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Making Peace

Updated: Nov 22, 2019

     Battle, War, Combat, Fight--common terms used to describe a response to illness. This metaphor, as in the "War On Cancer," originated in the 1970's. However, the reader will be surprised to know that the use of military terminology hearkens back to the 17th century. The image of a soldier combating an illness with weapons is typically invoked by professionals and lay persons. I read blogs of people who have cancer, and the war vocabulary is a part of the patient's lexicon.

    A few years ago, I thought in the same terms--be a warrior, "kill" the cancer cells, scads of "knights" on horseback attack the deviant malignancy with lances. A violent battle will be waged against the spread of dangerous cells; by all means, everything possible should be attempted to bring a person back to health, even a 91 year old. Get rid of the nasty tissue gone haywire. But, and here is the but.

     Waging war, as a metaphor, is also utilized to face mental illness and drug addiction, as in the "War on Drugs". "We will do all we can to fight this"; "Why doesn't he fight harder?"; and "Why does she give in?" are phrases people use.

     Americans seem to have difficulty accepting what we cannot control. We do not have dominion over nature. A sick body is a sick body; a sick brain is a sick brain. I love healing and health. But nature is independent of our minds.

     I am powerless to conquer mental illness. Certainly, there are drugs and psychotherapy which eliminate or decrease symptoms, but the illness remains. Alcoholism is an excellent case in point. I am impotent to change my son's addiction to alcohol.

     Many individuals I have met in support groups and workshops view me as complacent towards my son's addiction. Others have criticized me for "not trying everything in my power", not understanding that my son has to desire change before it occurs. (Though, of course, "others" are not privy to what I have attempted.) Evidently, I do not "fight hard" enough.Whatever that means exactly?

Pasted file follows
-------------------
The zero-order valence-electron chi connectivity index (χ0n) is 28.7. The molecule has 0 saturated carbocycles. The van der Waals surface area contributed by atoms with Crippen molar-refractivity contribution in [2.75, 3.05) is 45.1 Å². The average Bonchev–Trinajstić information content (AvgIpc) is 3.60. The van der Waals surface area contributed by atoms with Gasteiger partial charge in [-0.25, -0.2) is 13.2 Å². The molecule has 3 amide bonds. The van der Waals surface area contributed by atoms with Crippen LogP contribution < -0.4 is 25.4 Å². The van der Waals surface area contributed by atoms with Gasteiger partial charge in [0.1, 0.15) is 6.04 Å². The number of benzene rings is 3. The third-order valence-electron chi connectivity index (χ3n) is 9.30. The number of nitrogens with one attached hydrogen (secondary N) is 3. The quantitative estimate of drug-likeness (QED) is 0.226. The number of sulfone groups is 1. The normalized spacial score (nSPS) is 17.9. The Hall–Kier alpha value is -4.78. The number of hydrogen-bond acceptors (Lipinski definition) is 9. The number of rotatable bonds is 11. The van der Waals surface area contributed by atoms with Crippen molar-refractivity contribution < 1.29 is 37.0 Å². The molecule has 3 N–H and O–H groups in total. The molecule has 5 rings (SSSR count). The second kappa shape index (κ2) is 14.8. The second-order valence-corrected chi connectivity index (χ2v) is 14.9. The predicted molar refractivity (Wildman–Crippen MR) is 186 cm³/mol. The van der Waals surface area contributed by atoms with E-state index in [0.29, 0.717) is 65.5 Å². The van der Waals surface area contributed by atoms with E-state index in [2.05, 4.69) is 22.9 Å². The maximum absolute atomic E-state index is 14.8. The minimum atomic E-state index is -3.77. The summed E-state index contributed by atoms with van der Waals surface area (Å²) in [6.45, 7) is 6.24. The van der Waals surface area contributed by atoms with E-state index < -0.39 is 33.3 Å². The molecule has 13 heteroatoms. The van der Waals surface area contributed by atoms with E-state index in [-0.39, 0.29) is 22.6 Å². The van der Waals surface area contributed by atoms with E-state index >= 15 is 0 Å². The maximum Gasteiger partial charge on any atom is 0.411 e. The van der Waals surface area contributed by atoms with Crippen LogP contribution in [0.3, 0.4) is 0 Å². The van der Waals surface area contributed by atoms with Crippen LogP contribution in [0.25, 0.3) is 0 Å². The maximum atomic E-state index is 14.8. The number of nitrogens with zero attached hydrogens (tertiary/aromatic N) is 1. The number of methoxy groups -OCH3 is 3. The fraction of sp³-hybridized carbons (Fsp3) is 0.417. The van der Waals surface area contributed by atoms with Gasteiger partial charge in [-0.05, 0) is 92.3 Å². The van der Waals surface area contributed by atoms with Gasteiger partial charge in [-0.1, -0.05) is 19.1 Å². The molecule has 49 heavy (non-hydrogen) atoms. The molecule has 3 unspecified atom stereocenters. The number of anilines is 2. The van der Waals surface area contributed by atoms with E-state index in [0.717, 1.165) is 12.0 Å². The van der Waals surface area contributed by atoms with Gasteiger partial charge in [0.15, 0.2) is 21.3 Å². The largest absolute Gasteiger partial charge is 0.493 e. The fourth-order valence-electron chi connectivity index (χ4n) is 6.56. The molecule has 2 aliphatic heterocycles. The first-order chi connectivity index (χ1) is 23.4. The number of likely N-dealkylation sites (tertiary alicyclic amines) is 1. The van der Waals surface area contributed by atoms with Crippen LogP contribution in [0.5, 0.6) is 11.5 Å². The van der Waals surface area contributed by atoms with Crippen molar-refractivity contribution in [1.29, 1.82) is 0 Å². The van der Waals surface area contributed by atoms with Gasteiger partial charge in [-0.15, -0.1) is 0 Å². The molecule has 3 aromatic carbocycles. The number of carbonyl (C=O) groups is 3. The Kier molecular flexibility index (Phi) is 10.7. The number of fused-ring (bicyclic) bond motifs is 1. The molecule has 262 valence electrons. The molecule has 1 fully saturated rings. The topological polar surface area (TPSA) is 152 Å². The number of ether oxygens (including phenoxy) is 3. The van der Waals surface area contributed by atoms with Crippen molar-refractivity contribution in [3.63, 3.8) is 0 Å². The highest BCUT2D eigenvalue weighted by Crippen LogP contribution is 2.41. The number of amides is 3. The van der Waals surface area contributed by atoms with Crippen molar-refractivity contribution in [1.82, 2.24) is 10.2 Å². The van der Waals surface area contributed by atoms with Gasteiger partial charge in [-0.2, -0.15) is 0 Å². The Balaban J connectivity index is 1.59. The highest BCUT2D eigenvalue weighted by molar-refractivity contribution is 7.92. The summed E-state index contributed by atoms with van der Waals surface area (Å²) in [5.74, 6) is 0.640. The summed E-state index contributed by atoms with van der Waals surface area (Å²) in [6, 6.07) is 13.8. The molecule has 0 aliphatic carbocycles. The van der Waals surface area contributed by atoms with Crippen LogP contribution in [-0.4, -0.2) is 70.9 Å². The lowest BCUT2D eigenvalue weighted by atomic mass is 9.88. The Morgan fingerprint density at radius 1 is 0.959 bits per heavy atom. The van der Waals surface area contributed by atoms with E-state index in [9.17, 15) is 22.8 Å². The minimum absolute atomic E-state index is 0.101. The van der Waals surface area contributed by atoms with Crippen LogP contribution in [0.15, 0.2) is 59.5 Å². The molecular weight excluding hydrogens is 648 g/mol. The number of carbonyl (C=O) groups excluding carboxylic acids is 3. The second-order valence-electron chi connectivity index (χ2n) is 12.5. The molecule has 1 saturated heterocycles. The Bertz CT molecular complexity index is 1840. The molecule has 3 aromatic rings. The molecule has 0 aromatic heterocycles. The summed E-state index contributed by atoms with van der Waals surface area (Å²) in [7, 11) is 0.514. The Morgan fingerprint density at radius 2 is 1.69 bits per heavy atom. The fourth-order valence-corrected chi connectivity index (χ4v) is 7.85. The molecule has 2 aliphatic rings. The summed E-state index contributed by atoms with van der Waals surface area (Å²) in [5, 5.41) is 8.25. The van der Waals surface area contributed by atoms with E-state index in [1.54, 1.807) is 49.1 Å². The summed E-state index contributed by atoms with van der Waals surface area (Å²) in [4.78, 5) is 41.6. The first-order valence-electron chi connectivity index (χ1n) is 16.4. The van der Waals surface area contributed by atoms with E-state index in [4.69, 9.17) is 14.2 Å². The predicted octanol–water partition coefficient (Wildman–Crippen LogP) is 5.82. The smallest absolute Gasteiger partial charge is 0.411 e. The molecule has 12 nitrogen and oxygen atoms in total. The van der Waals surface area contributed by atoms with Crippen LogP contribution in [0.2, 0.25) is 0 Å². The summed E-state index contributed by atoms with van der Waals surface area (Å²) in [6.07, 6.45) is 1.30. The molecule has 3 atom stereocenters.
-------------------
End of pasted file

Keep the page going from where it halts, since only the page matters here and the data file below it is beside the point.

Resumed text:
Common knowledge still purports that alcoholics are lazy. I admit to thinking the same on occasion. If my son drinks again, he is a loser, not a fighter. Truthfully, I do not know how it feels to be a substance abuser. But how can an alcoholic be a failure if his/her brain metabolizes alcohol differently?

     How many obituaries read, "He fought the disease valiantly" and lost? The deceased did not lose. He became ill. My son did not lose. He became ill. I did not lose. I am helpless to change another's brain. Helpless sounds pathetic. I am far from pathetic. Each day, I strive to live life with joy, meaning and empathy. My son probably feels terrible when he drinks. He grew up with sensitive, educated parents who gave him all the advantages and assistance we could offer. Various treatment modalities were attempted with limited success.

     Doctors are ultimately powerless in the face of cancer, mental illness, and addiction. I think physicians have difficulty experiencing the effects of cancer and treatment on their patients.  When a doctor has eliminated all the remedies, vanquished in war, he/she tends to leave the scene of the battle. One rarely sees a doctor at the bedside when a patient is dying.

     Cancer is one of our curses, like mental illness. People formerly died of common infections, diarrhea, heart disease. We have the ability to save most people from these illnesses, but we will never completely combat nature. This is so clear, as a hurricane batters an archipelago in the Caribbean.

     We do not respect nature. Control over numerous aspects of our environment has been gained. And, one day, humans may be able to eradicate cancer and addiction. But we will never overcome the natural world completely.

     Acceptance is difficult. I do not sit in a lotus position, repeating the mantra, "Illness come to me, I accept thee." I am frightened of cancer and other debilitating diseases. I seek to live by a basic tenet of Alcoholics Anonymous--turn an illness over to a higher power. But, I am not Mother Theresa. Witnessing a formerly healthy person struck down by a mental or physical illness is agonizing. I turn to anger, instead of sadness and acceptance. Only in the very old, am I able to be at peace with disease.

     I am working diligently to live with problems and just be; to not feel required to act, especially when all therapies have been exhausted or refused. My aim is to tolerate negative outcomes or those I did not choose or imagine.

     Living with repugnant results is antithetical to our belief that we orchestrate endings and beginnings. People ask, "How are you?" and I am supposed to respond, "fine". The next question is "How are your children?" How does one answer? "I am accepting life as it comes." Maybe, I should use that rejoinder. I believe most people want to hear--"So and so got a promotion in a start-up in California." And "So and so is pregnant with her second child." Some individuals turn their heads or walk away if one answers negatively, a response which is like putting your hands over your ears and yelling, "I can't hear you!".





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